Increased nuchal translucency and Noonan syndrome (August 2017)

Increased nuchal translucency on first trimester ultrasound screening has been associated with over 100 developmental and genetic syndromes. In a retrospective study in which a Noonan syndrome gene sequencing panel was obtained in 39 euploid fetuses with nuchal translucency ≥3.0 mm (median thickness 4.0 mm), 10 percent had variants consistent with Noonan syndrome [18]. It may be reasonable to offer screening for genetic mutations associated with Noonan syndrome in euploid fetuses with nuchal translucency ≥3.0 mm, but prospective studies are still needed to validate this result. (See "Cystic hygroma and increased nuchal translucency", section on 'Targeted genetic studies'.)

Genomic sequencing to identify inherited pathogenic genes in families of individuals with multiple congenital malformations (August 2017)

Next-generation sequencing, such as whole exome or whole genome sequencing, is used to aid in diagnosis of complex diseases such as severe intellectual disability or developmental delay. A study that used these techniques to evaluate patients with multiple congenital malformations and their family members identified four families with loss-of-function variants in two genes leading to nicotinamide adenine dinucleotide (NAD) deficiency (HAAO, encoding 3-hydroxyanthranilic acid 3,4-dioxygenase, and KYNU, encoding kynureninase) [19]. In a mouse model of these defects, niacin supplementation during gestation corrected the NAD deficiency and prevented abnormal embryogenesis and fetal death. (See "Birth defects: Causes", section on 'Disorders due to single gene defects' and "Principles and clinical applications of next-generation DNA sequencing", section on 'Diagnosis of complex diseases'.)

Sugar-sweetened beverage consumption in pregnancy (August 2017)

A growing body of data suggests that prenatal exposures influence susceptibility to obesity. In a prospective cohort study, higher maternal consumption of sugar-sweetened beverages during pregnancy was associated with increasing adiposity among in utero-exposed school-aged offspring [20]. The association persisted after adjustment for multiple confounding variables and was independent of the offspring's beverage intake. We advise pregnant women to avoid or limit intake of sugar-sweetened beverages because they tend to be high in calories, low in nutritive value, and may impact offspring adiposity. (See "Nutrition in pregnancy", section on 'Sugar-sweetened beverages'.)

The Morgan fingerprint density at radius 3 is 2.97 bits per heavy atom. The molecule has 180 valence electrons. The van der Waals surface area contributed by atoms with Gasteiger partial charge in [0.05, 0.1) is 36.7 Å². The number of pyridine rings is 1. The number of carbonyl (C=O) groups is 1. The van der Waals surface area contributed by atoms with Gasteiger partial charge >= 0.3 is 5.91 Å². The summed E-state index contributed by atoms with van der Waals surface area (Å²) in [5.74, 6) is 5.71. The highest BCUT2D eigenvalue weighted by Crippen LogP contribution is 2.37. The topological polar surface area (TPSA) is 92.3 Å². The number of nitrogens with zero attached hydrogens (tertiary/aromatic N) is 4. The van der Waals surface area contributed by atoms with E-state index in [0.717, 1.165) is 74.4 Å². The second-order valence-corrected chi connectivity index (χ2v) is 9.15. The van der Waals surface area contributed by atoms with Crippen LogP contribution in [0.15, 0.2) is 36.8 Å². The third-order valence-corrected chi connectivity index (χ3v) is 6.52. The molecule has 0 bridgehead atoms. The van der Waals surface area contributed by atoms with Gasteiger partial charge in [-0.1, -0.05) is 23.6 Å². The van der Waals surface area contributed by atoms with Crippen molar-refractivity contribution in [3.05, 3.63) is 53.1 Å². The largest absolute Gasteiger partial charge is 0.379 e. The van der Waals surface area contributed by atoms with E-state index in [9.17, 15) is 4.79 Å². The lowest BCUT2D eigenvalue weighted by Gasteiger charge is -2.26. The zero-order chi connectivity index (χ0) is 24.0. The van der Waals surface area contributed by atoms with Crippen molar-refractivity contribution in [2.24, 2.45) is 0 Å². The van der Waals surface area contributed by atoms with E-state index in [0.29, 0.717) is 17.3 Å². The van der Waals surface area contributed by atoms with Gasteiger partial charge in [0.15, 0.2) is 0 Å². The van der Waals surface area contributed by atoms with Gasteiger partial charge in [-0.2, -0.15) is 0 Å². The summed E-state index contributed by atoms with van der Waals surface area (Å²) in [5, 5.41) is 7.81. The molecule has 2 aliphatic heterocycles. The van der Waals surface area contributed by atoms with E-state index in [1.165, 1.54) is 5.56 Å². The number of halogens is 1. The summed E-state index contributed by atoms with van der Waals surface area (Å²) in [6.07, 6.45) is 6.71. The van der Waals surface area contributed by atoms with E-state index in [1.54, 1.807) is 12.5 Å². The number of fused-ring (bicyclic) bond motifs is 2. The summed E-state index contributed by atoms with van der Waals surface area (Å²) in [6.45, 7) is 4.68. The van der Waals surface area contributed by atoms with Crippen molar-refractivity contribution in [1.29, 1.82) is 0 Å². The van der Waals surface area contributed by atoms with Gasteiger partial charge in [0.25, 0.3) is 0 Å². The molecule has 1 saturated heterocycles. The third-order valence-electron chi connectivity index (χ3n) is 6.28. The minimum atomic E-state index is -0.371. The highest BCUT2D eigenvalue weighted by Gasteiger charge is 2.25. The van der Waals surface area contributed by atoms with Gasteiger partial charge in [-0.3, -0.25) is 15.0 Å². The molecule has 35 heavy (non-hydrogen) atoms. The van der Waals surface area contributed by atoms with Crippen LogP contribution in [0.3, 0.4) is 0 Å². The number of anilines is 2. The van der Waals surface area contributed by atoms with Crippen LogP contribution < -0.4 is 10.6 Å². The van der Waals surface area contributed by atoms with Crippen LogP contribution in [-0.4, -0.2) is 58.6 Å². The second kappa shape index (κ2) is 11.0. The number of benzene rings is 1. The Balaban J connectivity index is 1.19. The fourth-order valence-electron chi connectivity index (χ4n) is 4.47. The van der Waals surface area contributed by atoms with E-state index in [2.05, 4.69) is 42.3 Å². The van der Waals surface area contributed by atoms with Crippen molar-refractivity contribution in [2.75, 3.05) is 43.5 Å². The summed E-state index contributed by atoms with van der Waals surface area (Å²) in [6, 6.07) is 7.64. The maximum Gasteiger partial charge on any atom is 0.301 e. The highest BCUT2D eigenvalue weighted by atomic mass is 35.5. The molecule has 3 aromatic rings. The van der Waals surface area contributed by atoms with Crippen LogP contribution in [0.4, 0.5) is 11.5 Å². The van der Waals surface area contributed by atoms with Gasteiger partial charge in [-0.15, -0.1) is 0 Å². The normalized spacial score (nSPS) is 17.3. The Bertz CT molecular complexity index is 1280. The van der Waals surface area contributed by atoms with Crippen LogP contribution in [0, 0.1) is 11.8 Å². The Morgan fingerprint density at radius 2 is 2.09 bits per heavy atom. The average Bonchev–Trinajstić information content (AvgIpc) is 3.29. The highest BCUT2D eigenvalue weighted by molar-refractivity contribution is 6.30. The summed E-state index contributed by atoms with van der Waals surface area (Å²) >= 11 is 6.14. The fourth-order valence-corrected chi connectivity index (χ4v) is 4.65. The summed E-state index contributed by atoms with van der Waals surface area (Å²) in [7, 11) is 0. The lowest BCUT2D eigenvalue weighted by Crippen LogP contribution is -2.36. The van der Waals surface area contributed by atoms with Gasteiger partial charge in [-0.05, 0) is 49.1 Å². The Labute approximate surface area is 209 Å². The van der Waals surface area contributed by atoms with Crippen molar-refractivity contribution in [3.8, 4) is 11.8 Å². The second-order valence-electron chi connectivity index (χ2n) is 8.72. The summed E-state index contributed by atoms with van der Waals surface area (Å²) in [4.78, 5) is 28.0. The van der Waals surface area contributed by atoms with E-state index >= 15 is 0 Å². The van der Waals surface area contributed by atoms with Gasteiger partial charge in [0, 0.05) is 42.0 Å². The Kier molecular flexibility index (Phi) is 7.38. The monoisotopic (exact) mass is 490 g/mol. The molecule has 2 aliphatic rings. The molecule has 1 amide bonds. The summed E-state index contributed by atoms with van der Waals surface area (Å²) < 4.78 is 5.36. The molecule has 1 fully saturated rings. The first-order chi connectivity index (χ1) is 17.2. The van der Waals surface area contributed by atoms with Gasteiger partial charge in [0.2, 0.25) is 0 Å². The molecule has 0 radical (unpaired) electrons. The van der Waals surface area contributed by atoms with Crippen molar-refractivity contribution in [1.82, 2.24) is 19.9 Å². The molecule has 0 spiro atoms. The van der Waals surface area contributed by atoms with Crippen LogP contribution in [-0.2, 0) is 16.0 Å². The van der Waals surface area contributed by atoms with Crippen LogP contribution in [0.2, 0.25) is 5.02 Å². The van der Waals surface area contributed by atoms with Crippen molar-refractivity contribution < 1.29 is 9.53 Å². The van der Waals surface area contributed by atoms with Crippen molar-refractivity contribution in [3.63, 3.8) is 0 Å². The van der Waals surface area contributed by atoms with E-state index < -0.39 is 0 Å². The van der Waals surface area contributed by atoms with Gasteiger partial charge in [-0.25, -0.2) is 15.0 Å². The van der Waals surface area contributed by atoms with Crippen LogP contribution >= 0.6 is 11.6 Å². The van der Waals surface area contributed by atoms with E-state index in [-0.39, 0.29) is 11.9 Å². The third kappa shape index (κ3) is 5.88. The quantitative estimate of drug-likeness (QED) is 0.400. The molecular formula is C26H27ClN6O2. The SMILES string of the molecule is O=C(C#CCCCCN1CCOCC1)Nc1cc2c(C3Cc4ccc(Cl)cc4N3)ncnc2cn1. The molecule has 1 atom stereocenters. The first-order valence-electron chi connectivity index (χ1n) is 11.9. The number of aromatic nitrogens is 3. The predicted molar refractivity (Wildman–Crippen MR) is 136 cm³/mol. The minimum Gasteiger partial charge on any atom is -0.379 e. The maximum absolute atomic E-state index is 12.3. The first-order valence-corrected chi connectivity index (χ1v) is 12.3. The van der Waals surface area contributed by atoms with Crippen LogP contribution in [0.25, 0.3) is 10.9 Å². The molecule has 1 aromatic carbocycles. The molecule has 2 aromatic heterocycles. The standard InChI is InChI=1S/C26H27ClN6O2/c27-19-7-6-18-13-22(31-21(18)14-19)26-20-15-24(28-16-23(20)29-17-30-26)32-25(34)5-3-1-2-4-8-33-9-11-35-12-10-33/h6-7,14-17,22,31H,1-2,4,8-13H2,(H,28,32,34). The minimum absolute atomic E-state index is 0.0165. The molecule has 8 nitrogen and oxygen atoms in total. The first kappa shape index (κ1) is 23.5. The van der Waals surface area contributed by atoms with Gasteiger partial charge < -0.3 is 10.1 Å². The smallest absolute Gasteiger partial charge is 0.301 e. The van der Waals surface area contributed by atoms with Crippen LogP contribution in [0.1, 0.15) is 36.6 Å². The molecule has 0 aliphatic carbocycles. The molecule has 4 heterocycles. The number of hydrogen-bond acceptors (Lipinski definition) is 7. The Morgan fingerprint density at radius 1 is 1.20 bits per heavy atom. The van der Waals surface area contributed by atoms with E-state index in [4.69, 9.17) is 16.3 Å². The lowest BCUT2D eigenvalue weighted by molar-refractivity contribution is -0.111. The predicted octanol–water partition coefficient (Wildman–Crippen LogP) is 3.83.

Updated guidance on diagnosis of Zika virus infection in pregnancy (July 2017)

The Centers for Disease Control and Prevention have updated their guidance for diagnosis of Zika virus infection in asymptomatic pregnant women (algorithm 1) [21]. Two major changes are: (1) for asymptomatic women with possible Zika virus exposure but no ongoing exposure, nucleic acid testing (NAT) is no longer recommended; and (2) for asymptomatic women with ongoing Zika virus exposure, first and second trimester IgM antibody testing is no longer recommended, but NAT should be performed three times during pregnancy. (See "Zika virus infection: Evaluation and management of pregnant women", section on 'Asymptomatic women with limited or ongoing risk of Zika virus exposure'.)

Dose of aspirin for prevention of preeclampsia (July 2017)

In women at high risk for developing preeclampsia, increasing evidence suggests that low-dose aspirin prophylaxis should be started early in gestation and at a dose higher than 81 mg/day. In a multicenter trial in nearly 1800 women at high risk for preterm preeclampsia, use of aspirin 150 mg from the end of the first trimester (12 to 13 weeks) until 36 weeks of gestation reduced the frequency of preterm preeclampsia by over 60 percent compared with placebo [22]. Based on these and other data, we now suggest a dose of 100 to 150 mg of aspirin rather than a lower dose. In the US, this can be achieved by taking one and one-half 81 mg tablets; however, taking one 81 mg tablet is also reasonable since this is the commercially available dose and has proven efficacy. (See "Preeclampsia: Prevention".)

In utero exposure to beta-blockers and congenital heart disease (June 2017)